Now let’s talk timing.  This is very hard for producers and in fairness an anchor should not have to worry about it.  Unfortunately, many producers learn everything, including timing a newscast, by trial and error.  Often the EP’s, who are in charge of monitoring the producers “issues” won’t be able to spot the producers specific timing problems.  As the anchor who sees it every day, you can easily spot timing trouble trends.  When you do notice your producer mistiming the same spots over and over, let the EP know.  This will help them guide the producer and also makes you look like a real team player who is watching out for the good of the newscast.

Handling breakers and the resulting split second decisions is also a struggle for producers.  The producer  has several people asking (and also telling!) him/her what to do at once.  For the anchor, it can be hard to get the producer on the phone because the assignment desk and EP call constantly.  So, if you possibly can, use top of screen messages to ask the producer when to do the breaker and how you should do it. (i.e. how long should you talk, is there video or a live shot, or a pitch to a reporter?) Also you can usually print out top of screen conversations later if needed.  This can help in several ways.  It allows you to show the EP that you are not attacking the producer if that person is particularly thin skinned.  It also helps you check with the EP to see if you are phrasing questions in ways that let the producer quickly assess and respond.  Finally, if you are ever called on the carpet for performance when these crises arise, you have concrete evidence that shows you were trying to be proactive.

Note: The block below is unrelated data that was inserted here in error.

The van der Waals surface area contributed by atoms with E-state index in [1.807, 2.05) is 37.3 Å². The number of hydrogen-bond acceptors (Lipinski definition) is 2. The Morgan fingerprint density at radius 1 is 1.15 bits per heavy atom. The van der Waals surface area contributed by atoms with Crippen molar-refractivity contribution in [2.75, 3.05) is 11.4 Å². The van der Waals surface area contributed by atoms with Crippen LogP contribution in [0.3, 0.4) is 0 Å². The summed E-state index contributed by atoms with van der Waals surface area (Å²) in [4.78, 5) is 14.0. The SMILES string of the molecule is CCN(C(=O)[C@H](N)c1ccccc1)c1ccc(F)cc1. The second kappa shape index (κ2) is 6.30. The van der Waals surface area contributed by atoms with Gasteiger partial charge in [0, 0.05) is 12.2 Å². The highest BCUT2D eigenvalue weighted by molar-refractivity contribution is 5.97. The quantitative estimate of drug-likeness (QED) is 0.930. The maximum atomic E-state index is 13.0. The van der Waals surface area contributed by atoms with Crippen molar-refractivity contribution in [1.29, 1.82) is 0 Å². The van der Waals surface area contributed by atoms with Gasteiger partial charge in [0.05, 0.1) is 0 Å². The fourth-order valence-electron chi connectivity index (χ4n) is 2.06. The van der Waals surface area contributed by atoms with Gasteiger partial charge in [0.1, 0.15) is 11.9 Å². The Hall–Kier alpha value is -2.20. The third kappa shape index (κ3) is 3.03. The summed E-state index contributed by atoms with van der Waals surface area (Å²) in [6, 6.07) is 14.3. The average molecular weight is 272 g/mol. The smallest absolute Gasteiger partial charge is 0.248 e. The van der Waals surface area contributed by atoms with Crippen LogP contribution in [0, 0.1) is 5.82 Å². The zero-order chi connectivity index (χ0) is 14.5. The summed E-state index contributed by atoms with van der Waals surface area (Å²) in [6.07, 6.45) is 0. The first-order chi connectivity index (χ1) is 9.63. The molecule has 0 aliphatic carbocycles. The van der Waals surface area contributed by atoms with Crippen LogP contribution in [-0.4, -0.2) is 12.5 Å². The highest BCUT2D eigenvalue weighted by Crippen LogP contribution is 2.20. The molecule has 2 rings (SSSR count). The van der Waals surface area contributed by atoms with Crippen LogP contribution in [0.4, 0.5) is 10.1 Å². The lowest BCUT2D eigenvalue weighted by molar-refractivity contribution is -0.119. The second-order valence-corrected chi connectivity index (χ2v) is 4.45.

If the producer still doesn’t give you clear instructions, talk about it after the show.  Spell out what you need so the producer knows next time.  Going straight to the EP may not help.  EP’s may not be able to explain what you need as clearly, because they usually are in the newsroom funneling everything instead of in the booth watching the producer.  If the EP is in the booth and everything still ends up a mess, ask to talk with the EP and producer after the show and have them explain what was happening on their end.  Often talking it out, allows the EP or producer to see where the disconnect happened without you having to spell it out.

Finally, make sure you are very involved in the newscast throughout your shift.  That doesn’t mean sounding off on what you think about every single story the whole time.  But you should check in with the EP and producer to see if they need any help.   Ask to write some stories.  Offer to research extra elements that can be added for flavor at the end of a story.  Offer to call and check on a reporter or two and see how they are doing.  Being an anchor is not just about sitting around tweeting and waiting to read what others write.  Those things are important.  Preparing to deliver the scripts with breathing exercises and some down time before the show is also important.  But it’s not enough.  You need to be involved with the newscast and its contents.  Bottom line, the more familiar you are the better chance you have to cover up your producer’s inadequacies on while you are on the air.  Taking this kind of ownership makes you a key ally for the EP and upper management.  It does not mean you will be stuck with a weak producer, it means you will be known as a team player and a leader the newsroom does not want to lose.  You also will deliver your copy in a more meaningful and authoritative way because you truly own the newscast.  Your hand was in it all the way through.  So shine bright!